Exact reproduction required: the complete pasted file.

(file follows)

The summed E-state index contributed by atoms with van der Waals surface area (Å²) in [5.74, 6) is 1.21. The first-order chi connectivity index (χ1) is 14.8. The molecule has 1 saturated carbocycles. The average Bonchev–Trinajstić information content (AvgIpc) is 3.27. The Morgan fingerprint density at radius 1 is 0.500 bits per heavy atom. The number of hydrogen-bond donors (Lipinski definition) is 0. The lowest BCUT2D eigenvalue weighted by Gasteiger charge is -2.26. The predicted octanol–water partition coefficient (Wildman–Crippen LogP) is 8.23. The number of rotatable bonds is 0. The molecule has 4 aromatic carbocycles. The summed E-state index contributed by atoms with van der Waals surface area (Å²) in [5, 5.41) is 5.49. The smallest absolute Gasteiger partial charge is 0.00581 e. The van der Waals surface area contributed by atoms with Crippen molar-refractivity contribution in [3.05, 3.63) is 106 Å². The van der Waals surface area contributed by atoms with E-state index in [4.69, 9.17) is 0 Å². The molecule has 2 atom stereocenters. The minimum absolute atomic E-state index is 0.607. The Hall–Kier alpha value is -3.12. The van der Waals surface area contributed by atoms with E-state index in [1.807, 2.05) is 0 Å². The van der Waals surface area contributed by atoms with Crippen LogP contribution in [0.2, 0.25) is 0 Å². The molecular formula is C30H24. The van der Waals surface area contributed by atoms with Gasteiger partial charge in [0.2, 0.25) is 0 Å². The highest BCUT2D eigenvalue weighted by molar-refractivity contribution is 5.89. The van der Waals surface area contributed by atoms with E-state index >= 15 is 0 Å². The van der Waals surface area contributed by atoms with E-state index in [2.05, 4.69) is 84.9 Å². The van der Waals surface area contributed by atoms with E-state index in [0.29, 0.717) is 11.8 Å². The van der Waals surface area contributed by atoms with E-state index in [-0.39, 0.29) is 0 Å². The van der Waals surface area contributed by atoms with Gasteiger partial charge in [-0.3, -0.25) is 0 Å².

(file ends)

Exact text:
The summed E-state index contributed by atoms with van der Waals surface area (Å²) in [5.74, 6) is 1.21. The first-order chi connectivity index (χ1) is 14.8. The molecule has 1 saturated carbocycles. The average Bonchev–Trinajstić information content (AvgIpc) is 3.27. The Morgan fingerprint density at radius 1 is 0.500 bits per heavy atom. The number of hydrogen-bond donors (Lipinski definition) is 0. The lowest BCUT2D eigenvalue weighted by Gasteiger charge is -2.26. The predicted octanol–water partition coefficient (Wildman–Crippen LogP) is 8.23. The number of rotatable bonds is 0. The molecule has 4 aromatic carbocycles. The summed E-state index contributed by atoms with van der Waals surface area (Å²) in [5, 5.41) is 5.49. The smallest absolute Gasteiger partial charge is 0.00581 e. The van der Waals surface area contributed by atoms with Crippen molar-refractivity contribution in [3.05, 3.63) is 106 Å². The van der Waals surface area contributed by atoms with E-state index in [4.69, 9.17) is 0 Å². The molecule has 2 atom stereocenters. The minimum absolute atomic E-state index is 0.607. The Hall–Kier alpha value is -3.12. The van der Waals surface area contributed by atoms with E-state index in [1.807, 2.05) is 0 Å². The van der Waals surface area contributed by atoms with Crippen LogP contribution in [0.2, 0.25) is 0 Å². The molecular formula is C30H24. The van der Waals surface area contributed by atoms with Gasteiger partial charge in [0.2, 0.25) is 0 Å². The highest BCUT2D eigenvalue weighted by molar-refractivity contribution is 5.89. The van der Waals surface area contributed by atoms with E-state index >= 15 is 0 Å². The van der Waals surface area contributed by atoms with E-state index in [2.05, 4.69) is 84.9 Å². The van der Waals surface area contributed by atoms with E-state index in [0.29, 0.717) is 11.8 Å². The van der Waals surface area contributed by atoms with E-state index in [-0.39, 0.29) is 0 Å². The van der Waals surface area contributed by atoms with Gasteiger partial charge in [-0.3, -0.25) is 0 Å².